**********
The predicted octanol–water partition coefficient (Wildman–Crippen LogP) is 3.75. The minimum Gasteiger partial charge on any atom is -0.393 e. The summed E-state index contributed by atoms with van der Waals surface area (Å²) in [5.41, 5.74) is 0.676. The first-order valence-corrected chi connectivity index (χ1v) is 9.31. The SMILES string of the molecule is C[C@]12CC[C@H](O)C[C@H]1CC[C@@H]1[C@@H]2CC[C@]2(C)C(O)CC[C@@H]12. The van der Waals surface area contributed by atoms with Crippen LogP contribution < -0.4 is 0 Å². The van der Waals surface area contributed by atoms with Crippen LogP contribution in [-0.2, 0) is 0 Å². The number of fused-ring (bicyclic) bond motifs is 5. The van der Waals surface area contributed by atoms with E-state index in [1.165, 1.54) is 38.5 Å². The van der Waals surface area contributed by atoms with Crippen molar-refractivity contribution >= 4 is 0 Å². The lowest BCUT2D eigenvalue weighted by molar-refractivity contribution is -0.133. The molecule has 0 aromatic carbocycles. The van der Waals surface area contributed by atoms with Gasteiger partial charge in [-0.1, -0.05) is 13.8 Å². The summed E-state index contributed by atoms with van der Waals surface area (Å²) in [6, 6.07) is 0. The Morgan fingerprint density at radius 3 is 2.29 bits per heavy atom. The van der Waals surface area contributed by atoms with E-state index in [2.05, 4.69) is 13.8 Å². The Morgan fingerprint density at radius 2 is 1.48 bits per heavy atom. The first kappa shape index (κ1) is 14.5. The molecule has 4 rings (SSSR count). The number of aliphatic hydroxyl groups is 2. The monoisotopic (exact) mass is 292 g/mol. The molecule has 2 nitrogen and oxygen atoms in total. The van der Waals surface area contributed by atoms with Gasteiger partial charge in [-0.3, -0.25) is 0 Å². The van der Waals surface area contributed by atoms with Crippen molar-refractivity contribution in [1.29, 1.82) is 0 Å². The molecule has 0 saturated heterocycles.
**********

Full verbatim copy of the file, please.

The predicted octanol–water partition coefficient (Wildman–Crippen LogP) is 3.75. The minimum Gasteiger partial charge on any atom is -0.393 e. The summed E-state index contributed by atoms with van der Waals surface area (Å²) in [5.41, 5.74) is 0.676. The first-order valence-corrected chi connectivity index (χ1v) is 9.31. The SMILES string of the molecule is C[C@]12CC[C@H](O)C[C@H]1CC[C@@H]1[C@@H]2CC[C@]2(C)C(O)CC[C@@H]12. The van der Waals surface area contributed by atoms with Crippen LogP contribution < -0.4 is 0 Å². The van der Waals surface area contributed by atoms with Crippen LogP contribution in [-0.2, 0) is 0 Å². The number of fused-ring (bicyclic) bond motifs is 5. The van der Waals surface area contributed by atoms with E-state index in [1.165, 1.54) is 38.5 Å². The van der Waals surface area contributed by atoms with Crippen molar-refractivity contribution >= 4 is 0 Å². The lowest BCUT2D eigenvalue weighted by molar-refractivity contribution is -0.133. The molecule has 0 aromatic carbocycles. The van der Waals surface area contributed by atoms with Gasteiger partial charge in [-0.1, -0.05) is 13.8 Å². The summed E-state index contributed by atoms with van der Waals surface area (Å²) in [6, 6.07) is 0. The Morgan fingerprint density at radius 3 is 2.29 bits per heavy atom. The van der Waals surface area contributed by atoms with E-state index in [2.05, 4.69) is 13.8 Å². The Morgan fingerprint density at radius 2 is 1.48 bits per heavy atom. The first kappa shape index (κ1) is 14.5. The molecule has 4 rings (SSSR count). The number of aliphatic hydroxyl groups is 2. The monoisotopic (exact) mass is 292 g/mol. The molecule has 2 nitrogen and oxygen atoms in total. The van der Waals surface area contributed by atoms with Gasteiger partial charge in [-0.3, -0.25) is 0 Å². The van der Waals surface area contributed by atoms with Crippen molar-refractivity contribution in [1.29, 1.82) is 0 Å². The molecule has 0 saturated heterocycles.